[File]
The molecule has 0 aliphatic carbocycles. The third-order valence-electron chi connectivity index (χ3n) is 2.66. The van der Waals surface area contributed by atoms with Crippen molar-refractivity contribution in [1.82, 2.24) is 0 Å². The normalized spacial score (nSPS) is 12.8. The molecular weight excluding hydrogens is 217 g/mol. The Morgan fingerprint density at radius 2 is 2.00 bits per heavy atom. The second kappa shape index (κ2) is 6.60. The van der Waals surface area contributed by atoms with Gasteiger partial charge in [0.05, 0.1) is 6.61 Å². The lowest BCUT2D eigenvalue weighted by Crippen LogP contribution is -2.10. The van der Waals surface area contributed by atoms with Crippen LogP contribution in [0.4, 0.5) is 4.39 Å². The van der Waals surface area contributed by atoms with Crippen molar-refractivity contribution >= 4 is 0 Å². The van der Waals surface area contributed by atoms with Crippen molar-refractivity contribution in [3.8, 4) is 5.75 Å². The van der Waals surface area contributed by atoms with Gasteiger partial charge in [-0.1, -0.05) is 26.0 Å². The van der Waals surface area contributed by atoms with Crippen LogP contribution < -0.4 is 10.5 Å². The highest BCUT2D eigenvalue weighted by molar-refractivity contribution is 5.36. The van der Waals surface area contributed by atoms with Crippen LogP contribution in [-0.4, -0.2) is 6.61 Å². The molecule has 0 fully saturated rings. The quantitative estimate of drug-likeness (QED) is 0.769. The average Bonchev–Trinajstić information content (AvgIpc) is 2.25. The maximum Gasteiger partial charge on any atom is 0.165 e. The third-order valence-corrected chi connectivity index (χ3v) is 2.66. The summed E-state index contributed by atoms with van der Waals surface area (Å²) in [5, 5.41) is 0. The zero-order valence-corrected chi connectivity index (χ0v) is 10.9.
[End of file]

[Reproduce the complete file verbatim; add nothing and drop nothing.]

The molecule has 0 aliphatic carbocycles. The third-order valence-electron chi connectivity index (χ3n) is 2.66. The van der Waals surface area contributed by atoms with Crippen molar-refractivity contribution in [1.82, 2.24) is 0 Å². The normalized spacial score (nSPS) is 12.8. The molecular weight excluding hydrogens is 217 g/mol. The Morgan fingerprint density at radius 2 is 2.00 bits per heavy atom. The second kappa shape index (κ2) is 6.60. The van der Waals surface area contributed by atoms with Gasteiger partial charge in [0.05, 0.1) is 6.61 Å². The lowest BCUT2D eigenvalue weighted by Crippen LogP contribution is -2.10. The van der Waals surface area contributed by atoms with Crippen LogP contribution in [0.4, 0.5) is 4.39 Å². The van der Waals surface area contributed by atoms with Crippen molar-refractivity contribution >= 4 is 0 Å². The van der Waals surface area contributed by atoms with Crippen molar-refractivity contribution in [3.8, 4) is 5.75 Å². The van der Waals surface area contributed by atoms with Gasteiger partial charge in [-0.1, -0.05) is 26.0 Å². The van der Waals surface area contributed by atoms with Crippen LogP contribution < -0.4 is 10.5 Å². The highest BCUT2D eigenvalue weighted by molar-refractivity contribution is 5.36. The van der Waals surface area contributed by atoms with Crippen LogP contribution in [-0.4, -0.2) is 6.61 Å². The molecule has 0 fully saturated rings. The quantitative estimate of drug-likeness (QED) is 0.769. The average Bonchev–Trinajstić information content (AvgIpc) is 2.25. The maximum Gasteiger partial charge on any atom is 0.165 e. The third-order valence-corrected chi connectivity index (χ3v) is 2.66. The summed E-state index contributed by atoms with van der Waals surface area (Å²) in [5, 5.41) is 0. The zero-order valence-corrected chi connectivity index (χ0v) is 10.9.